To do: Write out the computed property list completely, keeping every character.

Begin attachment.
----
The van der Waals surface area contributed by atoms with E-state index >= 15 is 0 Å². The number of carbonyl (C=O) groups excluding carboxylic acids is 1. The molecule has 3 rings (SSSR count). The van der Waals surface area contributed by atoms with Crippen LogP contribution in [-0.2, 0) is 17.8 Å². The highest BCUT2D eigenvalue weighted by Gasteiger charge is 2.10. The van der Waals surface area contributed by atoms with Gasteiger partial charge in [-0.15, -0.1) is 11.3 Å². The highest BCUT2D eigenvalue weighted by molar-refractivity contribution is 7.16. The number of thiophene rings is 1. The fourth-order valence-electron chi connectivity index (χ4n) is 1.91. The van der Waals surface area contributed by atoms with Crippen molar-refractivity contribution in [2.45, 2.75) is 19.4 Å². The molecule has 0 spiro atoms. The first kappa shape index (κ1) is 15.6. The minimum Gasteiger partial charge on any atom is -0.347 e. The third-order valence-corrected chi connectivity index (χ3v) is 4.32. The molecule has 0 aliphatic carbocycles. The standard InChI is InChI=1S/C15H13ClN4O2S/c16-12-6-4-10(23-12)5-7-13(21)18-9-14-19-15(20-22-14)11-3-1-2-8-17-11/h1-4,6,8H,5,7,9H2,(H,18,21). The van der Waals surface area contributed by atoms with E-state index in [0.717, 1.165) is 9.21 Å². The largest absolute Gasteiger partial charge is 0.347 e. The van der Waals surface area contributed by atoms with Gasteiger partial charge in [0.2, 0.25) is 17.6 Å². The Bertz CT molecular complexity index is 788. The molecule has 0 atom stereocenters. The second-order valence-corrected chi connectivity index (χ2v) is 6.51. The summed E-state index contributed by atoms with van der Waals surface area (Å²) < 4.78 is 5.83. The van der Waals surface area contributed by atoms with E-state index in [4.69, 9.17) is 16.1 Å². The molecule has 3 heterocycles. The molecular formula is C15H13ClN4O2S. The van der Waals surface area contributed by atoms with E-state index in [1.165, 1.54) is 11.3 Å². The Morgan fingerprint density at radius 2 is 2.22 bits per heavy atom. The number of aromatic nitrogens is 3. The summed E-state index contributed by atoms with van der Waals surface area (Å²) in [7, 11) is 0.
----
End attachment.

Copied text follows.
The van der Waals surface area contributed by atoms with E-state index >= 15 is 0 Å². The number of carbonyl (C=O) groups excluding carboxylic acids is 1. The molecule has 3 rings (SSSR count). The van der Waals surface area contributed by atoms with Crippen LogP contribution in [-0.2, 0) is 17.8 Å². The highest BCUT2D eigenvalue weighted by Gasteiger charge is 2.10. The van der Waals surface area contributed by atoms with Gasteiger partial charge in [-0.15, -0.1) is 11.3 Å². The highest BCUT2D eigenvalue weighted by molar-refractivity contribution is 7.16. The number of thiophene rings is 1. The fourth-order valence-electron chi connectivity index (χ4n) is 1.91. The van der Waals surface area contributed by atoms with Crippen molar-refractivity contribution in [2.45, 2.75) is 19.4 Å². The molecule has 0 spiro atoms. The first kappa shape index (κ1) is 15.6. The minimum Gasteiger partial charge on any atom is -0.347 e. The third-order valence-corrected chi connectivity index (χ3v) is 4.32. The molecule has 0 aliphatic carbocycles. The standard InChI is InChI=1S/C15H13ClN4O2S/c16-12-6-4-10(23-12)5-7-13(21)18-9-14-19-15(20-22-14)11-3-1-2-8-17-11/h1-4,6,8H,5,7,9H2,(H,18,21). The van der Waals surface area contributed by atoms with E-state index in [0.717, 1.165) is 9.21 Å². The largest absolute Gasteiger partial charge is 0.347 e. The van der Waals surface area contributed by atoms with Gasteiger partial charge in [0.2, 0.25) is 17.6 Å². The Bertz CT molecular complexity index is 788. The molecule has 0 atom stereocenters. The second-order valence-corrected chi connectivity index (χ2v) is 6.51. The summed E-state index contributed by atoms with van der Waals surface area (Å²) < 4.78 is 5.83. The van der Waals surface area contributed by atoms with E-state index in [4.69, 9.17) is 16.1 Å². The molecule has 3 heterocycles. The molecular formula is C15H13ClN4O2S. The van der Waals surface area contributed by atoms with E-state index in [1.165, 1.54) is 11.3 Å². The Morgan fingerprint density at radius 2 is 2.22 bits per heavy atom. The number of aromatic nitrogens is 3. The summed E-state index contributed by atoms with van der Waals surface area (Å²) in [7, 11) is 0.